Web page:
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Our future, our universe, and other weighty topics


Thursday, June 13, 2013

Beam Your Facebook Updates to Alien Civilizations?

Beam Your Facebook Updates to Alien Civilizations?

Besides the Search for Extraterrestrial Intelligence (SETI) some scientists are working on a project called Messaging to Extraterrestrial Intelligence, which has the acronym of METI. The idea behind METI is to actively send information out into space with hopes that it will be received one day by an alien civilization.

To some extent, our civilization has inadvertently been engaging in METI since the 1950's or earlier. Our radio and television transmissions have been leaking out into interstellar space for more than 60 years. Since both radio and television signals travel at the speed of light, there has in theory been an expanding sphere of space that could have received our radio and television signals. Today the sphere has a diameter of about 120 light years, but in 10 years it will expand to a diameter of about 140 light years.

But some scientists question whether there is much chance that extraterrestrials could pick up our ordinary television or radio signals, because such signals undergo a weakening or attenuation the farther one gets from Earth. However, a high-intensity radio or television signal deliberately designed to be picked up by extraterrestrials would have a much higher chance of success. 


radio telescope


Such a signal was sent on October 9, 2008 by the Message from Earth project. The message was beamed by a large radio telescope toward the nearby star Gliese 581. A planet about six times larger than Earth has been discovered revolving around this star, in the star's habitable zone. That means there's a chance this message might one day be picked up by intelligent beings if there is any intelligent life in that solar system. The message consisted of 501 smaller messages selected after a contest at a social networking site.

Now there is a new project called Lone Signal which is attempting to further “crowd source” the transmission of radio signals to extraterrestrials. Having unfettered access to a large radio telescope in South Africa, the Lone Signal project is apparently taking a much less exclusive approach than the Message from Earth project. Apparently any Tom, Dick, or Harry will be able to leverage this project to beam their Facebook updates to the nearby star Gliese 526, where extraterrestrials might be able to pick them up.


Question for thought: do you really need to be transmitting the details of your latest shopping trip not only to the entire planet Earth, but also to another planet?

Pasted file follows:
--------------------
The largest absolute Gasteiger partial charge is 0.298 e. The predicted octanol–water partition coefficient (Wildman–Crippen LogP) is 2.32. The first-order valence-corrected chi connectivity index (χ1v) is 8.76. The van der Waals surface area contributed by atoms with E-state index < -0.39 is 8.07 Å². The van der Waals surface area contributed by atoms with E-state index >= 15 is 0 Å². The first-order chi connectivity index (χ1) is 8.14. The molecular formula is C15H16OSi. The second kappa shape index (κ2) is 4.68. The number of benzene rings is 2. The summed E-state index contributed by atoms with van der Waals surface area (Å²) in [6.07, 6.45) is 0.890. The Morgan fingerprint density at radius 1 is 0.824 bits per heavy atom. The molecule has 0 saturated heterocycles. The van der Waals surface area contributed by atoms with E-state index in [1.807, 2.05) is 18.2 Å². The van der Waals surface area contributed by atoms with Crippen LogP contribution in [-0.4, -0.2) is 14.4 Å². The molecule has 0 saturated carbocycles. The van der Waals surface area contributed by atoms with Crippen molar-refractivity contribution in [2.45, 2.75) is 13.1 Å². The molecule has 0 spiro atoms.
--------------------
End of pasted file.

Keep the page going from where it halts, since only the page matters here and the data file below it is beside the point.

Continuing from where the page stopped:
MSN has a story on this development with the headline “You might be able to communicate with aliens next week.” That is not quite true. The Lone Signal project will begin transmitting to a star 17.6 light years away, which means that the earliest any alien civilization could get your Facebook updates is 17.6 years from now. Even if the ET culture were to reply immediately, we wouldn't get an answer for another 35.2 years.

Some thinkers say it is folly for mankind to be deliberately announcing our existence to extraterrestrial civilizations. The thinking is that by announcing our existence, we may spur the arrival of an alien invasion, and they might kill us all or enslave us. 



alien world

 An alien planet. Montage by M. Mahin.

I think there is little risk in projects such as the completed Message from Earth project and the upcoming Lone Signal project. My reasons are as follows:

  1. Presumably if an extraterrestrial civilization were advanced enough to be able to destroy us or enslave us, it would be at least thousands of years more advanced than us. But if such a civilization existed nearby, it would already have had abundant opportunities to come here and destroy us or enslave us. Since we have not yet been enslaved or destroyed, there presumably is not any super-advanced civilization nearby that is interested in doing that.
  2. We are at a risk of destroying ourselves through nuclear war or environmental degradation. If we were to be visited by extraterrestrials, they might prevent us from doing that, which would be a net gain. So it is not clear that the risk of announcing our existence outweighs the potential benefits. It would be quite a different situation if we had a stable civilization with no risk of extinction or collapse– then you might argue: why risk our safe, secure situation?

I think that if we do deliberately beam radio transmissions to other planets, we should be mainly sending the greatest works of human culture. Rather than the “cosmic narcissism” of sending social network updates, we should be sending the works of art, history, music, science, and literature we would most want to survive if man does not last beyond this century.